Here’s a tip: head to the South Coast of KZN in the quiet season
The South Coast – that stretch of sand and sea in KwaZulu-Natal between Durban and the Wild Coast – must surely be one of the most popular holiday destinations in the country. For its residents, however, life outside the busy times takes its normal course.
When you were a kid, few things could equal that buzz when your parents would announce some time in the latter half of the year: “We’re going to the coast!” You would dig out your bag immediately and start packing the most important items – swimsuit, towel, bucket and spade, stuff like that. You’d start to dream about that early-morning moment when you cross over a wooded hill and see the Indian Ocean open up before you like a book just as the sun rises over it. You’d fantasise about feeling the fine, warm beach sand between your toes and could almost taste the saltiness you get in your mouth when you dive headfirst into a breaking wave. In your mind’s eye you could see bunches of bananas and stacks of pineapples and rows upon rows of baskets along the road, vendors smiling. The days clear and sunny and perfect…
For months, this would be just about all you could think of: those three blissful weeks or so at a place with an exotic name like Warner Beach, Winklespruit, Illovo Beach, Umkomaas, Clansthal, Ifafa Beach, St Michaels-on-Sea, Port Edward…
Many a “Valie” used to come to the South Coast to do one thing and one thing only: lazing around!
This is our life
It’s been several decades since those carefree days of the Seventies and Eighties, and things look different along the South Coast. When you turn south off the N3 to get onto the N2 just outside Durban, you start looking in vain for the end of the city. The string of South Coast villages have crept closer to one another as the years have gone by, almost like a concertina breathing out. It’s only really when you get deep into the Hibiscus Coast, after Ramsgate – once the N2 becomes the R61 – that the towns start being towns again. And finally, in Port Edward – the last place before you drive over the Mtamvuna River to the Eastern Cape with a handful of taxis – the bush encroaches on the roads and houses and shopping centres. The sun has already said goodbye. The moon rises up from the horizon, full and flamboyant over the sea.
The town’s streets are deserted, but just before the lighthouse, a few blocks from the beach, a woman is working all alone on a bare patch of land with >
rows and rows of vegetables. With a big smile, Eugenia Gxagxiso carries water in old paint tins.
“There are about 15 of us women working in the community garden,” says Eugenia, who lives in Bizana, the birthplace of Oliver Tambo, just under 60km away. “We plant madumbe, cabbage, tomatoes, onions, carrots, sweet potatoes and spinach here. We see to it that the poor, the sick and children get food in their stomachs.”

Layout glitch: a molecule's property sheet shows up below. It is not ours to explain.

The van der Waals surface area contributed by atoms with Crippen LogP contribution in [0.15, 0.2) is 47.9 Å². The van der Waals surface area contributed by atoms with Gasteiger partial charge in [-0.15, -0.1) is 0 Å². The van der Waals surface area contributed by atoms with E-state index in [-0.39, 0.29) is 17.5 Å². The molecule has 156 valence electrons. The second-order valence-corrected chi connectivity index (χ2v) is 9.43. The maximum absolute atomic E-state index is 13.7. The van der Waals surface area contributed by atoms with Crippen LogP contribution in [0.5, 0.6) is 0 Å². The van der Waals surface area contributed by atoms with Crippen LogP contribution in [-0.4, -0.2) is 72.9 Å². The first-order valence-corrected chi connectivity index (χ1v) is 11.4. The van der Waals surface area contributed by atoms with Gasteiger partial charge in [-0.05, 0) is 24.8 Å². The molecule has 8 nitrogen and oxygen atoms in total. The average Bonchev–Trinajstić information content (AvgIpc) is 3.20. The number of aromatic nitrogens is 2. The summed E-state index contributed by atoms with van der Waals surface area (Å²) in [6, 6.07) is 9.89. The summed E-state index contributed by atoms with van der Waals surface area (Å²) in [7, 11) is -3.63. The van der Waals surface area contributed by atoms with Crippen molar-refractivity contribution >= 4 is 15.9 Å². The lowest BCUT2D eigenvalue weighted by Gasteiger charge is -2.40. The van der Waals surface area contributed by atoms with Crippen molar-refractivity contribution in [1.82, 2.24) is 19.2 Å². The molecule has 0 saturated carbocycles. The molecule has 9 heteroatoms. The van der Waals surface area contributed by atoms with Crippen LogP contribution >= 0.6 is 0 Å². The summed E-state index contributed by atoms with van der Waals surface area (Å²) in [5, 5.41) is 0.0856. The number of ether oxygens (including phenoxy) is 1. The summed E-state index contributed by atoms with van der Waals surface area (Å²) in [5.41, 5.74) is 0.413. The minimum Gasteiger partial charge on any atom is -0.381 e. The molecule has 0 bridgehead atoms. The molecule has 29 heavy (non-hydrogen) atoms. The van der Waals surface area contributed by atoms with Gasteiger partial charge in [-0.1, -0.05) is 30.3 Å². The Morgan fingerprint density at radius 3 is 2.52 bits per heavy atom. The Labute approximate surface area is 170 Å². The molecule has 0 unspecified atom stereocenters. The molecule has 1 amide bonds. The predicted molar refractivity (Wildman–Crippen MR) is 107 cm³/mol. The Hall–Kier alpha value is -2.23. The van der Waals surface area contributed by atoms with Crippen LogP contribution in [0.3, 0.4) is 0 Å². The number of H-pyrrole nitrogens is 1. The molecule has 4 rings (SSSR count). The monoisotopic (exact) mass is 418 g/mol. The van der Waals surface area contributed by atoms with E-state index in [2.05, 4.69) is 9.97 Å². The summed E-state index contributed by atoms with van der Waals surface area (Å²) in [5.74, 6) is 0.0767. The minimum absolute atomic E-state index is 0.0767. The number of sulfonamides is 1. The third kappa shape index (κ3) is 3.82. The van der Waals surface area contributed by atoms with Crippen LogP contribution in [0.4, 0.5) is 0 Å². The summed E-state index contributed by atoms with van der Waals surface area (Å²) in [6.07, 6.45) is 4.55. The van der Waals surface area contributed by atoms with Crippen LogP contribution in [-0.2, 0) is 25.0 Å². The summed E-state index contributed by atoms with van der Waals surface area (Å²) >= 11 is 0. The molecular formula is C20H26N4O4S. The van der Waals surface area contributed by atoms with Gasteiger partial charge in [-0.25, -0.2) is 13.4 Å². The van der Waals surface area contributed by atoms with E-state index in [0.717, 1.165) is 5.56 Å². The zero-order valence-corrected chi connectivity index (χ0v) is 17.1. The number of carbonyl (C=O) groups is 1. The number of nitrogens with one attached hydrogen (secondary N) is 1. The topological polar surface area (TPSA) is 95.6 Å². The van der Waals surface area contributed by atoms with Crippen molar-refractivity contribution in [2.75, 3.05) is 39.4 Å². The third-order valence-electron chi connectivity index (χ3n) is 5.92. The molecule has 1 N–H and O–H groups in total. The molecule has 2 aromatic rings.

Down at the beach there’s not a soul in sight.
At Aloe Inn B&B, right behind the lighthouse, Ian and Esmaré Gethen await us at their front door. They moved here four years ago after living in the village of Plumpton Green in Sussex, England, for twenty years after Ian inherited a four-bedroomed house from an aunt.
“We had wonderful years in England,” says Esmaré, “and we travelled the world, saw 94 countries.”
Plumpton Green has been home to some famous people, including Camilla Parker Bowles, whom Ian’s aunt taught to cook, writer Danielle Steele, Led Zeppelin guitarist Jimmy Page and Keith Richards of Rolling Stones fame. The Gethens realised they’d always be strangers there. “We had a shop that sold everything from knitting needles to wool, and we managed the post office too. We sold foreign currency, paid out pensions and had three ovens in which we baked bread, croissants, pies and pizzas.” But still they were outsiders.
“We’d rather spend the rest of our lives here in South Africa. Here, we have the best lifestyle in the entire world, all the trouble and problems notwithstanding.”
Yes, they’d like to see more good restaurants here; they miss Chinese and Thai restaurants in particular. “And we are far from a mall – if you want to shop properly, you need to go to Shelly Beach, 35km away.”
For a moment she seems somewhat wistful. “Our daughter Sarah-Jane remained behind in England. She’s
“We’d rather spend the rest of our lives here in South Africa. Here, we have the best lifestyle in the entire world, all the trouble and problems notwithstanding.”
33 years old and married, with two children, and won’t return. But we see them at least once a year.”
Port Edward is still pure village, one with no fewer than nine churches. Esmaré smiles and zips through them all in one go: Generation Christ Church, AGS, New Apostolic Church, Dutch Reformed Church, Catholic Church, Methodist, Black Gospel Church, Reformed Church, Jehovah’s Witnesses… “I’m a happy clappy. Sunday mornings the whole village goes to church and then it’s off to the beach for a braai.”
According to Esmaré, only about 20% of the population between Port Edward and Port Shepstone live there full time, but here in Port Edward the figure is closer to 70%. “We’re 3 500 residents, which include a large fishing community. But in December there are easily 35 000 people in town – then everything comes to a standstill and it could take you two-and-a-half hours to get to the mall. That’s when we hit the road – we move out and let the entire place to a family.”
And how do they make ends meet the rest of the year? “I would estimate 90% of our guests are businesspeople, and the rest are holidaymakers,” says Ian.